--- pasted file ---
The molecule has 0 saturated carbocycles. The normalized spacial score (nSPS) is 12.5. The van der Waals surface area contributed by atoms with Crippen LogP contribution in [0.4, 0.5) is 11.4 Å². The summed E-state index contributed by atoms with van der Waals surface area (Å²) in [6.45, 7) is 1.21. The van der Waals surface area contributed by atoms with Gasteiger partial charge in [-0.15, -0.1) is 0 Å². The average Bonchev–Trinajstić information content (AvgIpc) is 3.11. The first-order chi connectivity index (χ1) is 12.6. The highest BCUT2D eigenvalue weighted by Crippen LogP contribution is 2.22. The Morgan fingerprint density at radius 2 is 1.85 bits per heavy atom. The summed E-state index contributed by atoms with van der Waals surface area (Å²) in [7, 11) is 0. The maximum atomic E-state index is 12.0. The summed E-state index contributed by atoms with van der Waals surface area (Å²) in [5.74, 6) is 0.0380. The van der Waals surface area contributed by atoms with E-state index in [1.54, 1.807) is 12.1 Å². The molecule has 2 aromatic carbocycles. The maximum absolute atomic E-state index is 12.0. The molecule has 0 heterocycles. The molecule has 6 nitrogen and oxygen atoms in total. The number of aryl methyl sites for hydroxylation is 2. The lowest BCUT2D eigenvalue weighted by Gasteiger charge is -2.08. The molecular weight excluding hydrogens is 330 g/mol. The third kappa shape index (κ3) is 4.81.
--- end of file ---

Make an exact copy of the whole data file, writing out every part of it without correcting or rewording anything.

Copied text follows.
The molecule has 0 saturated carbocycles. The normalized spacial score (nSPS) is 12.5. The van der Waals surface area contributed by atoms with Crippen LogP contribution in [0.4, 0.5) is 11.4 Å². The summed E-state index contributed by atoms with van der Waals surface area (Å²) in [6.45, 7) is 1.21. The van der Waals surface area contributed by atoms with Gasteiger partial charge in [-0.15, -0.1) is 0 Å². The average Bonchev–Trinajstić information content (AvgIpc) is 3.11. The first-order chi connectivity index (χ1) is 12.6. The highest BCUT2D eigenvalue weighted by Crippen LogP contribution is 2.22. The Morgan fingerprint density at radius 2 is 1.85 bits per heavy atom. The summed E-state index contributed by atoms with van der Waals surface area (Å²) in [7, 11) is 0. The maximum atomic E-state index is 12.0. The summed E-state index contributed by atoms with van der Waals surface area (Å²) in [5.74, 6) is 0.0380. The van der Waals surface area contributed by atoms with E-state index in [1.54, 1.807) is 12.1 Å². The molecule has 2 aromatic carbocycles. The maximum absolute atomic E-state index is 12.0. The molecule has 0 heterocycles. The molecule has 6 nitrogen and oxygen atoms in total. The number of aryl methyl sites for hydroxylation is 2. The lowest BCUT2D eigenvalue weighted by Gasteiger charge is -2.08. The molecular weight excluding hydrogens is 330 g/mol. The third kappa shape index (κ3) is 4.81.